The Economic Impact of the Affordable Care Act on Arkansas

by Carter C. Price, Evan Saltzman

This Article

RAND Health Quarterly, 2013; 3(1):1

Abstract

The Affordable Care Act (ACA) will increase coverage through the expansion of Medicaid and the creation of a Health Insurance Exchange with subsidies. RAND researchers analyzed the ACA’s economic impact on the state of Arkansas and found that by 2016, about 400,000 people will be newly insured, net federal payments to the state will amount to $430 million annually, and the total gross domestic product will see a net increase of $550 million.

For more information, see RAND RR-157-ACHI at https://www.rand.org/pubs/research_reports/RR157.html

Full Text

Introduction

The Affordable Care Act (ACA) includes two provisions that will push billions of dollars into state economies: the expansion of Medicaid to cover the poorest segment of the population (those under 138 percent of the Federal Poverty Level) and subsidies for low- and medium-income people to buy health insurance (those between 100 percent and 400 percent of the Federal Poverty Level). As one of the poorest states in the union, Arkansas will disproportionately benefit from the expansion of Medicaid and the Exchange subsidies.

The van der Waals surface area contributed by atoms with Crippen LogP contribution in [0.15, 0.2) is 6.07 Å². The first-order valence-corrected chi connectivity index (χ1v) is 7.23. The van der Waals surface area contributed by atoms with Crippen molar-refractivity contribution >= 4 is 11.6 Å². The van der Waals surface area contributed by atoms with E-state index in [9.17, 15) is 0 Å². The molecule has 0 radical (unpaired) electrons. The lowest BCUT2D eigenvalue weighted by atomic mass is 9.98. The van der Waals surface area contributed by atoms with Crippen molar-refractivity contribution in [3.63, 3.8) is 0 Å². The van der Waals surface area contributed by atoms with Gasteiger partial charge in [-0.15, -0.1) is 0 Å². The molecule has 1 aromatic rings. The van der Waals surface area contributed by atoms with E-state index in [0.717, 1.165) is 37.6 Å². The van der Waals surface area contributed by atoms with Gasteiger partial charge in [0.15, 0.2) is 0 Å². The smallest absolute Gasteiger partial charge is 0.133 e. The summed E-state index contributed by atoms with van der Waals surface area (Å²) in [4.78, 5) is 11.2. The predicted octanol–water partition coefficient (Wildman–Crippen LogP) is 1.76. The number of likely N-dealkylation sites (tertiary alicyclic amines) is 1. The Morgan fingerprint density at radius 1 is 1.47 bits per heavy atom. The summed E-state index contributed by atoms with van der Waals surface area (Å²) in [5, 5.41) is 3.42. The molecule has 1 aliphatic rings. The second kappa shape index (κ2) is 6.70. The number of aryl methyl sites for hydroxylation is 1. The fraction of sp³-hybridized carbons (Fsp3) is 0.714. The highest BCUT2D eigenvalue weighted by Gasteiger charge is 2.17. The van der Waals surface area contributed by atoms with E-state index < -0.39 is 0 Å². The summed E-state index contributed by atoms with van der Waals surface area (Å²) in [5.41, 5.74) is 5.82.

These provisions are paid for by cuts to Medicare spending and new taxes. Additionally, while the federal government pays for all of the Medicaid expansion for the first few years, by 2020, the state will be responsible for 10 percent of the costs for those newly eligible for Medicaid. People who are currently Medicaid eligible but not enrolled may choose to enroll because of the penalties for being uninsured. The costs for these people will be borne at the current Federal Medical Assistance Percentage (FMAP) instead of the more generous rate under the ACA. For Arkansas, nearly 30 percent of these costs would be borne by the state. Thus, Arkansas will also see increases in the required spending, particularly in the later years.